The Heretic – Snippet 38

Abel stood up, and Eisenach, as well, as if he were the one about to be dismissed — which he was.

Abel spit on his hand. “Ten wagons to return with me tomorrow? I’ll meet them here on my way home.  And the barges sent after to Garangipore.”

“It will be done,” Eisenach said.  “And your promise, as the son of your father?”

“You have my word as a Scout and a Dashian,” Abel replied. “Nothing will be sent to Lindron if we see that gunpowder.”

Eisenach spit on his own palm and the two men shook hands.

“I’m glad we can do business,” Eisenach said. “It’s so much more pleasant this way.”


“And would you mind releasing my assayer on your way out?” Eisenach said. “I’m going to put him in charge of your arrangements.”

“No problem, friend director,” Abel answered. He bowed slightly, turned to leave, then called over his shoulder.  “Besides, I’m fairly certain I’ll have need of that knife on a few Redlander necks.  Maybe even the very ones that you need killed, as well.”  He stalked to the door.  “Nice doing business with you.”

And then he was outside.  When he extracted the knife from the wood, the assayer made a pleasant thunk as he fell to the ground.

* * *

While we must not underestimate Zentrum, we must also remember that he has set a difficult goal for the Land. Center had been lecturing for what seemed to Abel like hours.  Days, even.

Abel rode easily upon Spet, who shuffled forward at a slow pace. The return home had taken an additional six days due to the trail of ten gunpowder-filled wagons that he and Golitsin were shepherding back to the Hestinga garrison.  A group of militiamen had accompanied them as guards, among them the two Scouts he had braced with his whip at the Cascade arsenal. Both had expressed a desire to transfer to Treville after they returned the empty wagons, and Abel had told them he would see what he could do about the matter.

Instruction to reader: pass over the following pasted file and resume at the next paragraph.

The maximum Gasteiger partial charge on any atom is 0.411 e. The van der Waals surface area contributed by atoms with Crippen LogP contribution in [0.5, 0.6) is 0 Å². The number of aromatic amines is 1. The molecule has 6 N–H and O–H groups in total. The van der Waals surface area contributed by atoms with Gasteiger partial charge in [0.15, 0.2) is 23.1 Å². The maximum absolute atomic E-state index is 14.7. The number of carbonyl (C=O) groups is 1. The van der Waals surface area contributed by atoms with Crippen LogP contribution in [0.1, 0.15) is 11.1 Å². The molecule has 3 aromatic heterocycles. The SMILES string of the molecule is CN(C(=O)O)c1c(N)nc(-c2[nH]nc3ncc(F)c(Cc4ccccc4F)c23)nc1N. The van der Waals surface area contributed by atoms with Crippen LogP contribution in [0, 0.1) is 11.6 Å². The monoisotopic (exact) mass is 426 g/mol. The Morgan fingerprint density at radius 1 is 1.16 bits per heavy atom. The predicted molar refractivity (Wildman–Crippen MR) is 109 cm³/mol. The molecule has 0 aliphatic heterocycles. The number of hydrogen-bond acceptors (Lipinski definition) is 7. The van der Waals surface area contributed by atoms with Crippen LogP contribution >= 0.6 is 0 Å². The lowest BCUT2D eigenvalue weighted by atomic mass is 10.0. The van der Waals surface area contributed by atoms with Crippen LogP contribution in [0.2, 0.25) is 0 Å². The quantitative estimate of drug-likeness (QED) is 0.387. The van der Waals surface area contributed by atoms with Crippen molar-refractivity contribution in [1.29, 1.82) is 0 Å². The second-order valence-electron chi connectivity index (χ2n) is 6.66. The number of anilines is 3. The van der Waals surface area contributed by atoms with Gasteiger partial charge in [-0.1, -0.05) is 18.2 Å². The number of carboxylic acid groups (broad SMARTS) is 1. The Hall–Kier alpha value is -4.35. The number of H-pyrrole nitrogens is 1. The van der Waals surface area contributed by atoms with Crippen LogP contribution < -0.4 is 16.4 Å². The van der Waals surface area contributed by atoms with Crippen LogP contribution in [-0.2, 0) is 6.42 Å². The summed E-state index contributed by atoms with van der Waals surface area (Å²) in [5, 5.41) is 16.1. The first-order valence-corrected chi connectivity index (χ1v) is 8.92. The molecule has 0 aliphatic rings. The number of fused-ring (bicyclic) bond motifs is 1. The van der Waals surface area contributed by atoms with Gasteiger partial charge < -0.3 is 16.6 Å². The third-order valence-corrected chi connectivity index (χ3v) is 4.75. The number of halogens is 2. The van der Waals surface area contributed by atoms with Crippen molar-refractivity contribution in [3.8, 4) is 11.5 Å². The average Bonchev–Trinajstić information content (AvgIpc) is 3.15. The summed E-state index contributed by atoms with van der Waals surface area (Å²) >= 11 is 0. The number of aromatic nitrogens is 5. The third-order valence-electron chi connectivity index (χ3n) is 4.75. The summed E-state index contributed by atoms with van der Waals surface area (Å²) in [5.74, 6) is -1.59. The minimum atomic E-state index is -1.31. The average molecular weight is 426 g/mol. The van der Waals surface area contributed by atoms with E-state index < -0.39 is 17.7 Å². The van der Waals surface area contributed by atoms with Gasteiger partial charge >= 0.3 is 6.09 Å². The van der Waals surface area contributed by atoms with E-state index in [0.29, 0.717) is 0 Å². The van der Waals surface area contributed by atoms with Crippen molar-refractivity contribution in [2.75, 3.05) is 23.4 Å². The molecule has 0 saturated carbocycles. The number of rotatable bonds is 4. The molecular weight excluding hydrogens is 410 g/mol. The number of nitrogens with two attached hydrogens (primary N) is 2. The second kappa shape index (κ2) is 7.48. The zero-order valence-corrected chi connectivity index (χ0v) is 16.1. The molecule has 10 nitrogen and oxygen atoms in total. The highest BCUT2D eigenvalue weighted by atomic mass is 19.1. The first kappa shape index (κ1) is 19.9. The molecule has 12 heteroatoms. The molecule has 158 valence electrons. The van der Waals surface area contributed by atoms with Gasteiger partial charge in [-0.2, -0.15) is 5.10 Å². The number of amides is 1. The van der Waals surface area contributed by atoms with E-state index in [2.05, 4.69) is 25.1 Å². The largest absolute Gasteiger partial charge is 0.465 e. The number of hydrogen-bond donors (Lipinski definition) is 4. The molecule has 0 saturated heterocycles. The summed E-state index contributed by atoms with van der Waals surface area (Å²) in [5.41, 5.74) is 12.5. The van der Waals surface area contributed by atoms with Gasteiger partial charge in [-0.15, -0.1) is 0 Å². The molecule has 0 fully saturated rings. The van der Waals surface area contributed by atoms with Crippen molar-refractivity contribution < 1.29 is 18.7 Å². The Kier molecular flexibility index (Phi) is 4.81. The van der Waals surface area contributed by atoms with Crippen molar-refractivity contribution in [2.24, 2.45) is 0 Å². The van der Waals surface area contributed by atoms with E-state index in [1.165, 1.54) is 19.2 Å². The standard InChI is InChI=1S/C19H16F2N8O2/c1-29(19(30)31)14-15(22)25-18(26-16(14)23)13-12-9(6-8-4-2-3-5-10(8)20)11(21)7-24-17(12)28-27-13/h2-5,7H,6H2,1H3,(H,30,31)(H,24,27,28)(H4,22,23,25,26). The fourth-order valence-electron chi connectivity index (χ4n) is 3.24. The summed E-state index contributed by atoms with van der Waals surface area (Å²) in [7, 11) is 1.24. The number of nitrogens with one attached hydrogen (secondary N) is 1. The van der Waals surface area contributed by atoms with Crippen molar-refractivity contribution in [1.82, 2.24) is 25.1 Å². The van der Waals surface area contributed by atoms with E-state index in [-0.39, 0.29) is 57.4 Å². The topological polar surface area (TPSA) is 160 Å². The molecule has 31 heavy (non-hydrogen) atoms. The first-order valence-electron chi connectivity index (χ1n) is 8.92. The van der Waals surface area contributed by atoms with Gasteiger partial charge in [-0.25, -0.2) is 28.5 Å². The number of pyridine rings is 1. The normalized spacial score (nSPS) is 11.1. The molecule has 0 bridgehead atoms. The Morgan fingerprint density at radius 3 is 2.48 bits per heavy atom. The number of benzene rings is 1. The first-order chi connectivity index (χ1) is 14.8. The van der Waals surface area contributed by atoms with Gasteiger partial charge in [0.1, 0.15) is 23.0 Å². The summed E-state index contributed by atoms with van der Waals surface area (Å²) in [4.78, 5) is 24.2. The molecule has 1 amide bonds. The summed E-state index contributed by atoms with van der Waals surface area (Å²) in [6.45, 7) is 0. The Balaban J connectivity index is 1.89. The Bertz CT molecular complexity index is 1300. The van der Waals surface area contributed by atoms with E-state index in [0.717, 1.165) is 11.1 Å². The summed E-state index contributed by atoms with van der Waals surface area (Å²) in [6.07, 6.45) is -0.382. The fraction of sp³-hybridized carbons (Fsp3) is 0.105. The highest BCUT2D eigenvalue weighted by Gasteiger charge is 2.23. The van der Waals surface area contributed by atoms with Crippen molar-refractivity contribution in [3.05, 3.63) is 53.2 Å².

Center droned on with the lesson which, though important, was not anything Abel didn’t already know:  Zentrum wishes all possibility for scientific or political advance destroyed and yet he cannot allow the barbarians to entirely obliterate the culture of the Valley, lest there no longer be any Stasis to maintain. There must be conquest and domination, but there must also be assimilation.

You are talking about the death of thousands of people.  Women raped, children spitted. Donts with their legs hacked off or forever broken.

Not to mention the various forms of asphyxiation, excruciation, and sadistic torment the Blaskoye employ against their adult male enemies, Center replied dryly. The human toll is of no consequence to Zentrum.

Nor to you.

Nor to me, that is true, Center conceded. But for those who do care about such matters, at least for the moment our mutual interests align.

Comforting to know a cold thing like you is looking out for my interests.

Your taunts are pointless and misplaced, Center replied. I am as incapable of being insulted as is a rock beside the road.

My taunts make me feel better. Anyway, go on.